The Olympic Games are upon us. Which means, of course, that for a month or so countries will forget their rivalries, jealousies and bitterness and come together to compete in a friendly way to advance world peace and everlasting human health and happiness. Those colourful, shining, interlocking rings are the symbol of the games that will bind humans of all races, faiths, creeds and beliefs closer together through the sporting spirit. Just as in ancient Olympia the Olympics stood for brotherhood and love for one’s opponent, so too next month in Brazil will the world come to be a more peaceful, caring place.

If I came across as sarcastic, that was merely incidental. In 2013 I attended the opening ceremony for the next year’s Winter Olympics at Olympia, and I also visited the Olympics Academy right nearby, a few hundred metres from the ancient track and field. Those at the Academy, as well as those Olympic organisers who spoke before the torch was lit, all used language like I did above. The belief in this vision of the Olympics was real.

But clearly, when I write about what the Olympics is meant to achieve, we sense that something isn’t quite right. George Orwell was someone who saw right through the narrative that sports advance world peace. Following a visit by the USSR’s football team, Orwell was sufficiently frustrated (or perhaps shocked) to pen his thoughts on the ironies of the “sporting spirit”. His brief essay is a damning critique of international sports, presenting almost the opposite to the Olympic narrative, and stemming from belief that nationalism is an unnecessary and dangerous phenomenon.

“I am always amazed when I hear people saying that sport creates goodwill between the nations, and that if only the common peoples of the world could meet one another at football or cricket, they would have no inclination to meet on the battlefield. Even if one didn’t know from concrete examples (the 1936 Olympic Games, for instance) that international sporting contests lead to orgies of hatred, one could deduce it from general principles.”

“Nearly all the sports practised nowadays are competitive. You play to win, and the game has little meaning unless you do your utmost to win. On the village green, where you pick up sides and no feeling of local patriotism is involved, it is possible to play simply for the fun and exercise: but as soon as the question of prestige arises, as soon as you feel that you and some larger unit will be disgraced if you lose, the most savage combative instincts are aroused. Anyone who has played even in a school football match knows this. At the international level sport is frankly mimic warfare. But the significant thing is not the behaviour of the players but the attitude of the spectators: and, behind the spectators, of the nations who work themselves into furies over these absurd contests, and seriously believe — at any rate for short periods — that running, jumping and kicking a ball are tests of national virtue.”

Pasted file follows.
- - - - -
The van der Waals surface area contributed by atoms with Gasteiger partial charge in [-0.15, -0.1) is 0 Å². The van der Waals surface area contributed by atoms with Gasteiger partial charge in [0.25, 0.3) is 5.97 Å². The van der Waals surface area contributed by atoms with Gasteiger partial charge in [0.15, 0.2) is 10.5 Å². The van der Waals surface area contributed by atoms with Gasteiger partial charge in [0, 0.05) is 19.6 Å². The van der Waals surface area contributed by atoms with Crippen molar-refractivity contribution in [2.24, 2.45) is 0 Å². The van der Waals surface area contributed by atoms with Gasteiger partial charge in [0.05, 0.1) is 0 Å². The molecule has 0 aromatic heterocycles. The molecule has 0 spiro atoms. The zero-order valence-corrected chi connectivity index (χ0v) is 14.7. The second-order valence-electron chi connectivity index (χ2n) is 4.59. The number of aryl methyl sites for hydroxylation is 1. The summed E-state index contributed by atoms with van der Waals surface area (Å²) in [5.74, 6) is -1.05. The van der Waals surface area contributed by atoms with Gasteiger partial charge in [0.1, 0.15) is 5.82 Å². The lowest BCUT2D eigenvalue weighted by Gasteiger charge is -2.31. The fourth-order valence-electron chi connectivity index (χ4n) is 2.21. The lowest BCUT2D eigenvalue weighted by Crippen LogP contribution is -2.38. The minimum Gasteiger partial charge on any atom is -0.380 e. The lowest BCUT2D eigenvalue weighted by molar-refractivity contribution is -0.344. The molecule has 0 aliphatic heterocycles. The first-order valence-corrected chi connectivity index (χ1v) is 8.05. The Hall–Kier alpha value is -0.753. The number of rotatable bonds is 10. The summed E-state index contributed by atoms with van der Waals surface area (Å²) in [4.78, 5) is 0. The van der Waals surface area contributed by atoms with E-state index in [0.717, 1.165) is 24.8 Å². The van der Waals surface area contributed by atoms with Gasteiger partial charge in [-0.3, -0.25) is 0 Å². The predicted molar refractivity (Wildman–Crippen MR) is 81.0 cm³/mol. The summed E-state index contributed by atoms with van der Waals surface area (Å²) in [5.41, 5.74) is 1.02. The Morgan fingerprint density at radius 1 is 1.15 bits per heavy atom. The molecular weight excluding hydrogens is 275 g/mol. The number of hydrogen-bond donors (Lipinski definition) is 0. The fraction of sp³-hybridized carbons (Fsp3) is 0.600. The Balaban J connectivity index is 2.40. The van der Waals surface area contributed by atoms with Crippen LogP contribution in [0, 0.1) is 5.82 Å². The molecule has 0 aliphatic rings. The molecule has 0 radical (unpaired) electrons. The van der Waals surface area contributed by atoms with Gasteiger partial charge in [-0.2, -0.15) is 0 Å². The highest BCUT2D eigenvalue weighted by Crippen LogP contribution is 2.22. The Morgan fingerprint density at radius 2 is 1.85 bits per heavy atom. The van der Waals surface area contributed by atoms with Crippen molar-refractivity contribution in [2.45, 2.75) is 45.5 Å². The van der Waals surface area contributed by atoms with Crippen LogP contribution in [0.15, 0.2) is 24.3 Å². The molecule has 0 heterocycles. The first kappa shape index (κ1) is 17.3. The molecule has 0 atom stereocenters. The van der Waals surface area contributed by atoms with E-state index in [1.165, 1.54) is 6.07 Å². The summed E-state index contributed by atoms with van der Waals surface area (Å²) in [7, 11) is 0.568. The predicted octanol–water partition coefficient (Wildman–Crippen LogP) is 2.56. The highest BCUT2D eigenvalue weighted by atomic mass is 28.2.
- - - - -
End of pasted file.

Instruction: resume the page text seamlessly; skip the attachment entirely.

He ends by speculating on where this “sadistic pleasure in witnessing violence” comes from, arguing it comes from changes in lifestyle.

“In a rustic community a boy or young man works off a good deal of his surplus energy by walking, swimming, snowballing, climbing trees, riding horses, and by various sports involving cruelty to animals, such as fishing, cock-fighting and ferreting for rats. In a big town one must indulge in group activities if one wants an outlet for one’s physical strength or for one’s sadistic impulses. Games are taken seriously in London and New York, and they were taken seriously in Rome and Byzantium: in the Middle Ages they were played, and probably played with much physical brutality, but they were not mixed up with politics nor a cause of group hatreds.”

There are times, which Orwell seems not to admit, when a sporting spirit comes through and gives credence to the narrative of sport as in some way advancing a notion of peace. But one reason I like Orwell’s essay, as extreme as it is, is for how it cuts through the rosy gloss we so frequently put on things. It can be all too easy to convince ourselves of a nice-sounding narrative, as we have done about the Olympics and international sport, when even brief thought and reflection could bring us closer to the reality.

That reality is probably somewhere between the Olympics narrative and Orwell’s. There are reasons beyond “group hatred” that explain why we continue to play international sport and contest the Olympics, and I think these reasons have much to do with showing that people are people. Sometimes one country wins, another time another does. In a single Olympics almost all countries will at points feel uplifted and proud, and then disappointed and embarrassed. Countries will swap roles in different events and at different points, and come to see that the range of human emotions are something common—even the bitterness and jealousies. People can come to feel closer even if that closeness comes through seeing their nations pushed apart by rivalry.